Mae Madden eBook

This eBook from the Gutenberg Project consists of approximately 139 pages of information about Mae Madden.

“No, don’t,” plead Mae; “please don’t laugh at the little girl me.  I love to think of her as so goody-goody.  Last night,” and Mae lowered her voice, “I seemed to see little Mae Madden kneeling down in the old nursery in her woolly wrapper saying her prayers,” and Mae brought up on the prayers very abruptly, and bent over toward the sand and began to draw hastily.  “Here comes nine-year-old Mae.  Mr. Mann, you may do the describing.”

“O, I suppose there were doll’s parties, first valentines, and rides with Albert in his buggy, when you clung very tightly to the slight arm of the carriage and smiled very bravely up in his face.  You must have been pretty then.”

“No, I was dreadfully ugly.  I had broken out two teeth climbing a stone wall.”

“You had stopped being good?”

“Yes, that only lasted a little bit of a time.”

“Miss Mae, I’m sure you were never ugly, but naughty and silly, I dare say.  Kept a diary now, didn’t you?”

“Yes, and went to sleep with Eliza Cooke’s poems under my pillow every night, and my finger holding the book open at some such thrilling verse as this: 

’Say on that I’m over romantic
In loving the wild and the free,
But the waves of the dashing Atlantic,
The Alps and the eagle for me.’”

“Did you wear your hair plaited when you were ten years old?” enquired Norman, intensely busy with another drawing.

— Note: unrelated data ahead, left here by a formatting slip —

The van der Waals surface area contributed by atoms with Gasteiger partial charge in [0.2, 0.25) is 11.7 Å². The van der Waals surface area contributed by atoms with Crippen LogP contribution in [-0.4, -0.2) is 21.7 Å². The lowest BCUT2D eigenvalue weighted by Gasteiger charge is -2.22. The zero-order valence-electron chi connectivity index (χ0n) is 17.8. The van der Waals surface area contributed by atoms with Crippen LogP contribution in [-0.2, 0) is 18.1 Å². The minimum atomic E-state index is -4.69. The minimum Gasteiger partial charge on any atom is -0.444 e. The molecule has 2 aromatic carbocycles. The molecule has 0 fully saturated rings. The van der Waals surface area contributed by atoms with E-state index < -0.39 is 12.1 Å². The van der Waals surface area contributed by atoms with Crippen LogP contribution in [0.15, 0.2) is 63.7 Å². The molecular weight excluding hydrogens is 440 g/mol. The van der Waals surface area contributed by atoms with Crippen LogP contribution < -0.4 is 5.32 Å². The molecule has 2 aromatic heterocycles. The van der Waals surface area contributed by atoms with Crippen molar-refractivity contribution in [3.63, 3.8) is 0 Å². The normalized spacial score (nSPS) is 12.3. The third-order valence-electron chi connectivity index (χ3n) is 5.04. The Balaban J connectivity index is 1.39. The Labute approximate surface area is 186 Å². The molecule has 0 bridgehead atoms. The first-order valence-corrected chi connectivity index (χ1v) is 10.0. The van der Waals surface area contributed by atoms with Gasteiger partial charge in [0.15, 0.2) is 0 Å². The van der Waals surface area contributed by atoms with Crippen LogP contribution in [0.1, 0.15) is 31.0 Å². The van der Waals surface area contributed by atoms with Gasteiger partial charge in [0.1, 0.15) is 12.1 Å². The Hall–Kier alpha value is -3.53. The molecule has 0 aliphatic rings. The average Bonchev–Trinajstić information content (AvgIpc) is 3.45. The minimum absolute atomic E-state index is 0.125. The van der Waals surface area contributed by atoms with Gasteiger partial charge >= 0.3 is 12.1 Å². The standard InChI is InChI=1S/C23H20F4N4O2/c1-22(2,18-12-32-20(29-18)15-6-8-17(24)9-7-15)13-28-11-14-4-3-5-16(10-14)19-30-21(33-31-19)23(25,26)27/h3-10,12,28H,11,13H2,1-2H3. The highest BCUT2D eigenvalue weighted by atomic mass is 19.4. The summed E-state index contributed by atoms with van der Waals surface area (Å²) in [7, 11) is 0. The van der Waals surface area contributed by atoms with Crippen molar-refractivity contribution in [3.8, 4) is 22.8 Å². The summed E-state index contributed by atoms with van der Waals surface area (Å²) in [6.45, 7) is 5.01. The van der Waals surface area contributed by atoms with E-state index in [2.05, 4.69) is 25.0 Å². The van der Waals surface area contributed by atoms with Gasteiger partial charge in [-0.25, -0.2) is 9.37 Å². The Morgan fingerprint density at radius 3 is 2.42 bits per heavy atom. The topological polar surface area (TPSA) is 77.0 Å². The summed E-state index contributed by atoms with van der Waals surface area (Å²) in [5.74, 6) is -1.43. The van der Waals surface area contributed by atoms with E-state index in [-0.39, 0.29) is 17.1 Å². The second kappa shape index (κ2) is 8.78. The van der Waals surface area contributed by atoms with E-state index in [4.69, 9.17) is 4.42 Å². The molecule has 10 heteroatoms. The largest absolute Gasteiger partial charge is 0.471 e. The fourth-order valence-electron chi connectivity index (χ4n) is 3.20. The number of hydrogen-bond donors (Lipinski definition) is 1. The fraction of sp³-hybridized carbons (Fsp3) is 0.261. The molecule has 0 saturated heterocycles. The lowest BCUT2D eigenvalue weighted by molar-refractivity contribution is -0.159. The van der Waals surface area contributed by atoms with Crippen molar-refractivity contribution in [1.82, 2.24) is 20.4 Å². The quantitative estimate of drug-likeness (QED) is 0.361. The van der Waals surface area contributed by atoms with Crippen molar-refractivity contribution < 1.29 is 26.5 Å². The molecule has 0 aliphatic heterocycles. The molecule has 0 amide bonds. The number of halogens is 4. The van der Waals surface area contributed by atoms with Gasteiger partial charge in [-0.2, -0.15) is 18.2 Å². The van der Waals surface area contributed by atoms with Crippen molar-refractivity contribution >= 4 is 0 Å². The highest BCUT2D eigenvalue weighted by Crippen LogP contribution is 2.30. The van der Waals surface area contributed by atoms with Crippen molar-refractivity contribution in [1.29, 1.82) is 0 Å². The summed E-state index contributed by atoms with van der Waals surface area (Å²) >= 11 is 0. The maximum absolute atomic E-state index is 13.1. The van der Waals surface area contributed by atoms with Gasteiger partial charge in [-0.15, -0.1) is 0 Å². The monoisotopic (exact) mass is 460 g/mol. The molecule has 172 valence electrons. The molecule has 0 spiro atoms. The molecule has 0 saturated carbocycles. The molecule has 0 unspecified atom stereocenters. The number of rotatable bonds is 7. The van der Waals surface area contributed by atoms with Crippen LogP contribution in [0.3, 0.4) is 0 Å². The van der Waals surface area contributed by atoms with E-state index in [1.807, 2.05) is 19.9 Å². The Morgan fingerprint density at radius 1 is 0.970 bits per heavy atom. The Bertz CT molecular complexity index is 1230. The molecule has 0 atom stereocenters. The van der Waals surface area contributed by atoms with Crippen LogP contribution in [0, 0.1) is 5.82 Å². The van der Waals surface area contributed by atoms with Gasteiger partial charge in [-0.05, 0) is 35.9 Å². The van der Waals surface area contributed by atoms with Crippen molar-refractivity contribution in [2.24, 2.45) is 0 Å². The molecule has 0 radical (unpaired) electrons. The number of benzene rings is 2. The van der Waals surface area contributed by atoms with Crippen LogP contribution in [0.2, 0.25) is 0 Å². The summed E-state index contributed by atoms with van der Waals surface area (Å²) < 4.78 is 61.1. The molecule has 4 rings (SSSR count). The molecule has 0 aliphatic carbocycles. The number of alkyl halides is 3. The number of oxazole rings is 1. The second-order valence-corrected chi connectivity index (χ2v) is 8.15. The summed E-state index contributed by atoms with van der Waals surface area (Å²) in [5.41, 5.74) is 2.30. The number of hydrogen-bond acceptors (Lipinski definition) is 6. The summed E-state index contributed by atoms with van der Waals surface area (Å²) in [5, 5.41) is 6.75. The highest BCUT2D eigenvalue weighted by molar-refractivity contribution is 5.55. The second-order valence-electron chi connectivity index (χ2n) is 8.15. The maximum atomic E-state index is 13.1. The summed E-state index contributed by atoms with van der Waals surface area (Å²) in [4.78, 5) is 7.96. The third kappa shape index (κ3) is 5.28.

“O no; I didn’t do anything when I was ten years old but get mad and make up with my two dearest friends.”

“One of whom was your dearest friend one-half of the time and the other the rest of it, I suppose.”

“Don’t be satirical, sir.  I had a lover when I was eleven; I used to skate with him and write him little notes, folded very queerly.”

“Why do you draw twelve and thirteen with their heads down?” asked Mae, after a moment.

“Because they read so much; everything they can get hold of, including, possibly, a very revised edition of ’Arabian Nights’?”

“Yes,” laughed Mae, “and my first novel, ‘Villette.’”

“You go to a play for the first time now,” suggested Norman.  “How you clasp your hands and wink your eyes and bite your lips!  And next day, in front of your mother’s pier-glass, how you scream ‘O, my love,’ and gasp and tumble over in a heap in your brown calico, as the grand lady did the night before, in her pink silk.”

“Brown calico, indeed!  I never condescended to die in my own clothes, let me assure you.  The garret was overhauled, and had been since I was a mere baby, for effective, sweeping garments.  Let us hurry along over fourteen and fifteen.  I was sentimental and tried to be so young-ladyish then.  I used to read history with Albert, and always put on both my gloves when I started out, and had great horror of girls who talked loud in the street.  I learned to make bread, and shirt bosoms, and such things.”

Project Gutenberg
Mae Madden from Project Gutenberg. Public domain.
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